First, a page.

This is why you need to create a new IT policy that directly addresses remote workforce requirements and ensures all employees receive adequate security training.
Personal Device Security
If you allow employees to use their personal devices for work, it’s your responsibility to make sure those devices meet minimum standards. You need to clearly define what is permissible and what isn’t, including the types of devices, operating systems, applications, and websites that can be accessed.
In addition, give all employees a checklist of the security, remote access, VPN, and other tools they need to install before they start using a personal device.
Your employees should also be aware of the level of access or control you have over their devices, the type of technical support you can provide, and your company’s right to wipe or alter their devices.
Public Wi-Fi and home Wi-Fi networks are nowhere near as secure as the LAN connection in your office. That’s why you need to enforce minimum security standards to ensure employees don’t put company data at risk.
Outline everything from Wi-Fi encryption standards, Wi-Fi password difficulty, network security software, router safety guidelines, and the types of devices that can be connected to the same network.
In addition, the use of public Wi-Fi should be actively discouraged. If an employee has no other alternative, give them a list of essential safety guidelines to follow, including using a secure connection, WPA3 compliance, websites to avoid, and so on.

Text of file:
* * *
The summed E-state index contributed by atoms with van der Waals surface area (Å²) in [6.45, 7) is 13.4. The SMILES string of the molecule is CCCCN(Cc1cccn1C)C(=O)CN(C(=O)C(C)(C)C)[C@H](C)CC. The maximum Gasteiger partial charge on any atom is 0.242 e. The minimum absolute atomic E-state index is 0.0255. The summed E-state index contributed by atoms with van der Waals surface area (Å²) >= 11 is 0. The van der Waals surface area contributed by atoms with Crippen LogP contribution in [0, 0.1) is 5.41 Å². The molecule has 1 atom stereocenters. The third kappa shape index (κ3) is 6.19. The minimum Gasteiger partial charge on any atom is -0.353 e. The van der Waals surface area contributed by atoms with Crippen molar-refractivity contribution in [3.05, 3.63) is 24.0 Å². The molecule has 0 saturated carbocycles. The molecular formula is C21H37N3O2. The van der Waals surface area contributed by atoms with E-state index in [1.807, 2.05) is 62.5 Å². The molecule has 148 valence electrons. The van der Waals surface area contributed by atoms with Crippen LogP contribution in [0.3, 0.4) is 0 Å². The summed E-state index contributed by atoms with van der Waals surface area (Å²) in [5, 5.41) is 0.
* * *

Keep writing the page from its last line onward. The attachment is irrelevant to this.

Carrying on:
Cybersecurity Training Programs
Due to the rapid migration to a remote work setup, IT teams in most organizations are stretched beyond their limits. They have to handle support requests and make sure data and digital assets are secure.
This is why you need to make sure your employees receive adequate cybersecurity training and are equipped to deal with common and emerging cyber threats.
Your training program should include:
- Password management
- Using multi-factor authentication
- Identifying phishing and ransomware attacks
- Guarding personal devices against cyberattacks
- Operating and updating security software
- Configuring Wi-Fi
- Setting up VPNs
- Email usage
- Reporting and responding to cyberattacks
…and much more.
Strengthen Your Company’s First Line of Defense With Help From SOL-I.S.
Cybercrime is on the rise worldwide, and the ongoing economic downturn will only make things worse. That’s why you need to ensure all members of your organization (especially your remote workers) have their guard up at all times.
If you decide to take this journey alone, it’s going to be a challenge, and you might have to set aside a lot more time and effort than you can afford.
That’s why it’s crucial to collaborate with a specialized managed service provider (MSP) like SOL-I.S. who can handle these matters, like remote workers, while you focus on your business.
Contact us today to see how our team of experts can help you keep your business safe from cyber threats.
Want a deep-dive into remote working best practices? Download our checklist below.
Syndicated article curated and used with permission.